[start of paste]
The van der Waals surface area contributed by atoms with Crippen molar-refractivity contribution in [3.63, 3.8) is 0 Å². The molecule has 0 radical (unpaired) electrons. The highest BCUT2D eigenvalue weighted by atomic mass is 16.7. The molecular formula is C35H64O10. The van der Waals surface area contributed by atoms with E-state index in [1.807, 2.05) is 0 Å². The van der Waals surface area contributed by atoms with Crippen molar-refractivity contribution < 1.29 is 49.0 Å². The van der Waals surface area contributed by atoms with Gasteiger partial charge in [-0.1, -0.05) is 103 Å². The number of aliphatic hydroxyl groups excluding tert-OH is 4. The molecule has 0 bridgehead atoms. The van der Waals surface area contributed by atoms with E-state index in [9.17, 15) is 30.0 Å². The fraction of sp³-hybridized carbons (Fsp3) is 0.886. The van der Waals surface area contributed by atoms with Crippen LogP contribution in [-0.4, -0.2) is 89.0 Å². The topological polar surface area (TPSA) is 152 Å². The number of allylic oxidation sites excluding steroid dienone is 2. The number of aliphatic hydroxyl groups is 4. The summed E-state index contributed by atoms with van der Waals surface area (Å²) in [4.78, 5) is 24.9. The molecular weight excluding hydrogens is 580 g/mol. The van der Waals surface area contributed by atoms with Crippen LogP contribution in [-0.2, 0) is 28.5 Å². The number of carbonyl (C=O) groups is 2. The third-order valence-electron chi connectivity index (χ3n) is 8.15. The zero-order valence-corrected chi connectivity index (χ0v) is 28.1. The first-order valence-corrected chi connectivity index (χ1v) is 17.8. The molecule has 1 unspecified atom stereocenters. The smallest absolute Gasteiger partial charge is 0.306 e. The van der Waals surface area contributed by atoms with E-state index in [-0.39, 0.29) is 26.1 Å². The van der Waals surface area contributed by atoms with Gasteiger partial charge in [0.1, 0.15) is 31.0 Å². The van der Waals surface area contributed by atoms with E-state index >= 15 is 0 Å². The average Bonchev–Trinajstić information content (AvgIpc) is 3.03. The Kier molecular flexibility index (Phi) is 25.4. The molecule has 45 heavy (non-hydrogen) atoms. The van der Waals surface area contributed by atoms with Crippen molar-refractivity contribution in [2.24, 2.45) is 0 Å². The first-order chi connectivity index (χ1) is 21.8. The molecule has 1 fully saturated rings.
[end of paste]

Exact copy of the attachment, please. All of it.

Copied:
The van der Waals surface area contributed by atoms with Crippen molar-refractivity contribution in [3.63, 3.8) is 0 Å². The molecule has 0 radical (unpaired) electrons. The highest BCUT2D eigenvalue weighted by atomic mass is 16.7. The molecular formula is C35H64O10. The van der Waals surface area contributed by atoms with E-state index in [1.807, 2.05) is 0 Å². The van der Waals surface area contributed by atoms with Crippen molar-refractivity contribution < 1.29 is 49.0 Å². The van der Waals surface area contributed by atoms with Gasteiger partial charge in [-0.1, -0.05) is 103 Å². The number of aliphatic hydroxyl groups excluding tert-OH is 4. The molecule has 0 bridgehead atoms. The van der Waals surface area contributed by atoms with E-state index in [9.17, 15) is 30.0 Å². The fraction of sp³-hybridized carbons (Fsp3) is 0.886. The van der Waals surface area contributed by atoms with Crippen LogP contribution in [-0.4, -0.2) is 89.0 Å². The topological polar surface area (TPSA) is 152 Å². The number of allylic oxidation sites excluding steroid dienone is 2. The number of aliphatic hydroxyl groups is 4. The summed E-state index contributed by atoms with van der Waals surface area (Å²) in [4.78, 5) is 24.9. The molecular weight excluding hydrogens is 580 g/mol. The van der Waals surface area contributed by atoms with Crippen LogP contribution in [-0.2, 0) is 28.5 Å². The number of carbonyl (C=O) groups is 2. The third-order valence-electron chi connectivity index (χ3n) is 8.15. The zero-order valence-corrected chi connectivity index (χ0v) is 28.1. The first-order valence-corrected chi connectivity index (χ1v) is 17.8. The molecule has 1 unspecified atom stereocenters. The smallest absolute Gasteiger partial charge is 0.306 e. The van der Waals surface area contributed by atoms with E-state index in [-0.39, 0.29) is 26.1 Å². The van der Waals surface area contributed by atoms with Gasteiger partial charge in [0.1, 0.15) is 31.0 Å². The van der Waals surface area contributed by atoms with E-state index >= 15 is 0 Å². The average Bonchev–Trinajstić information content (AvgIpc) is 3.03. The Kier molecular flexibility index (Phi) is 25.4. The molecule has 45 heavy (non-hydrogen) atoms. The van der Waals surface area contributed by atoms with Crippen molar-refractivity contribution in [2.24, 2.45) is 0 Å². The first-order chi connectivity index (χ1) is 21.8. The molecule has 1 fully saturated rings.